The BBVA Microfinance Foundation supports more than two million people in Colombia, Peru, the Dominican Republic, Chile and Panama

When the doors to the labour market remain closed longer than they are open or when the training acquired is not enough to obtain a decent job, self-employment often becomes the only way out. This logic is even more pronounced in countries where a high percentage of the population lives in a situation of vulnerability.

BBVA created the Microfinance Foundation in 2007 with the aim of helping people with limited resources who need to set up a small business with which to move forward. This entity uses its own methodology, productive finance, which focuses on entrepreneurs and supports them so that their companies generate surpluses in a sustainable manner.

During these twelve years of activity, FMBBVA has supported more than five million vulnerable entrepreneurs in Latin America, creating development opportunities for them to improve their living conditions. “It is already one of the philanthropic initiatives with the greatest social impact and the leading operator with an individual methodology in the region,” the entity points out.

It is currently helping more than two million people, mostly women, in five countries through six microfinance institutions: Bancamía (Colombia), Financiera Confianza (Peru), Banco Adopem (Dominican Republic), Fondo Esperanza y Emprende Microfinanzas (Chile) and Microserfin (Panama). Since 2007, it has disbursed $11.775 billion in productive loans to entrepreneurs with limited resources.

The soul of the Foundation

The 8,000 employees and 515 offices spread across the five countries are the key elements in this entire financial framework. “More than half of the 8,000 employees of the entire Foundation Group are credit advisors; they travel the distance it takes to visit the entrepreneurs and to get to know their businesses (which must have been in operation for some time). Sometimes they are very, very small businesses, in remote and isolated places, but that is the “magic” of the work the advisors perform, and that is why we usually say that they are the “soul” of the Foundation,” they say.

To make the process as efficient as possible, the entity uses “technology so that the advisors do not have to travel with folders and papers but with mobile devices, which make all the formalities faster and avoids the entrepreneur having to invest time and money to travel to a branch office. Based on all the information that is collected in the field, a credit committee decides whether it is feasible to grant a loan or not”.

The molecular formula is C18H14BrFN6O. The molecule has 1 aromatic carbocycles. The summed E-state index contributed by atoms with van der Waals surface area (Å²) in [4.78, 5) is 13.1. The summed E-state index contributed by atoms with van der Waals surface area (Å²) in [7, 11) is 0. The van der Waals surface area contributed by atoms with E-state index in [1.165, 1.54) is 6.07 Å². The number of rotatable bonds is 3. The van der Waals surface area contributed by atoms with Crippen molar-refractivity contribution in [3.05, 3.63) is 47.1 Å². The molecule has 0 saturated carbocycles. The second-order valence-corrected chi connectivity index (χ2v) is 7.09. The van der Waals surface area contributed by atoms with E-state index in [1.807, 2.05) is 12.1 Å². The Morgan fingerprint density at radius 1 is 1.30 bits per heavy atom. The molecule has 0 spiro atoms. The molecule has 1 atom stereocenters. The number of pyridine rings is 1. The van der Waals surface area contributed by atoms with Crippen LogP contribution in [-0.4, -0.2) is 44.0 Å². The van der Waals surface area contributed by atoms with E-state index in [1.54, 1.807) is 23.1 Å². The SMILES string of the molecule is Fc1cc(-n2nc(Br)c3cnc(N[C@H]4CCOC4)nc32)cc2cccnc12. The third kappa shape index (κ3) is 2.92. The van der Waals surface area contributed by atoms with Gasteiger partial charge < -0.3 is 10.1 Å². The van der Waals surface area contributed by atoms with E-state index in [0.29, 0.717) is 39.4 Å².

This support process not only includes financial products such as credit but also offers savings accounts, microinsurance… Always adapted to the business and its needs. In addition, they are given financial education and training adapted to their sector. “The advisors are usually people from the same area or community as the entrepreneurs and this facilitates establishing a relationship of trust, which is key in microfinance arrangements”, they stress. In addition, the Foundation teaches them to save so they can cope with unforeseen events in the region with the lowest level of savings in the world, according to the Inter-American Development Bank.



Young women, on the front line

Entrepreneurial figures in Latin America have the name of women: Jessica, Rosalbina, Eladia… According to the Ibero-American Youth Organization, the percentage of young women who open a business as the only way to find a job doubles that of men. The disproportionate amount of time they spend on household chores and caring for children and the elderly, their low level of education and lack of capital and confidence in themselves are obstacles to their access to jobs. To this must be added the precarious employment situation of young women: 60% of female workers aged 15 to 24 earn less than the national minimum wage, which is around 280 dollars on average, according to CEPAL. For this reason, the BBVA Microfinance Foundation supports the entrepreneurship of young women, who represent nearly 20% of the 1.2 million women entrepreneurs it caters for in Colombia, Peru, the Dominican Republic, Chile and Panama.

According to the UN, 59% of the most vulnerable women in Latin America are mothers at the age of 19. “Setting up a business is a way of combining work and household responsibilities and for many, it is the only option to earn income,” summarizes the Foundation’s head of Women’s Empowerment, Laura Fernandez Lord.